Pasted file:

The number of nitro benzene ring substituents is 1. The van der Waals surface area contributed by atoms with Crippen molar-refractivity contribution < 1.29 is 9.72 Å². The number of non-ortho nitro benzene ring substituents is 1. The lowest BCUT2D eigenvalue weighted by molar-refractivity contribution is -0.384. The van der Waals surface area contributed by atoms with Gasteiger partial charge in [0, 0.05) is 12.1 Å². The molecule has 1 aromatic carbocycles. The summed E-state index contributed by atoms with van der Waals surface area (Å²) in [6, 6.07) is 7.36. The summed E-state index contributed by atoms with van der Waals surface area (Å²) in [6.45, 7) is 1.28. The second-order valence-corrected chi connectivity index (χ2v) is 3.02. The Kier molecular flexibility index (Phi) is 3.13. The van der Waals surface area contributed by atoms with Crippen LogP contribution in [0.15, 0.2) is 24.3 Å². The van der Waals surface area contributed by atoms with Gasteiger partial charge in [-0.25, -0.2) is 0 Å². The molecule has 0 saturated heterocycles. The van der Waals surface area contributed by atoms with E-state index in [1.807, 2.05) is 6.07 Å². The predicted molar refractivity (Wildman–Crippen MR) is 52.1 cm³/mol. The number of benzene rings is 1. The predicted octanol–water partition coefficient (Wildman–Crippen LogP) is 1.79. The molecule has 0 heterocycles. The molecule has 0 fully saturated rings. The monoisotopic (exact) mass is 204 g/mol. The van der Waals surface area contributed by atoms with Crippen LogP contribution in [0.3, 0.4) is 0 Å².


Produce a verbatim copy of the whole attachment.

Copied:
The number of nitro benzene ring substituents is 1. The van der Waals surface area contributed by atoms with Crippen molar-refractivity contribution < 1.29 is 9.72 Å². The number of non-ortho nitro benzene ring substituents is 1. The lowest BCUT2D eigenvalue weighted by molar-refractivity contribution is -0.384. The van der Waals surface area contributed by atoms with Gasteiger partial charge in [0, 0.05) is 12.1 Å². The molecule has 1 aromatic carbocycles. The summed E-state index contributed by atoms with van der Waals surface area (Å²) in [6, 6.07) is 7.36. The summed E-state index contributed by atoms with van der Waals surface area (Å²) in [6.45, 7) is 1.28. The second-order valence-corrected chi connectivity index (χ2v) is 3.02. The Kier molecular flexibility index (Phi) is 3.13. The van der Waals surface area contributed by atoms with Crippen LogP contribution in [0.15, 0.2) is 24.3 Å². The van der Waals surface area contributed by atoms with Gasteiger partial charge in [-0.25, -0.2) is 0 Å². The molecule has 0 saturated heterocycles. The van der Waals surface area contributed by atoms with E-state index in [1.807, 2.05) is 6.07 Å². The predicted molar refractivity (Wildman–Crippen MR) is 52.1 cm³/mol. The number of benzene rings is 1. The predicted octanol–water partition coefficient (Wildman–Crippen LogP) is 1.79. The molecule has 0 heterocycles. The molecule has 0 fully saturated rings. The monoisotopic (exact) mass is 204 g/mol. The van der Waals surface area contributed by atoms with Crippen LogP contribution in [0.3, 0.4) is 0 Å².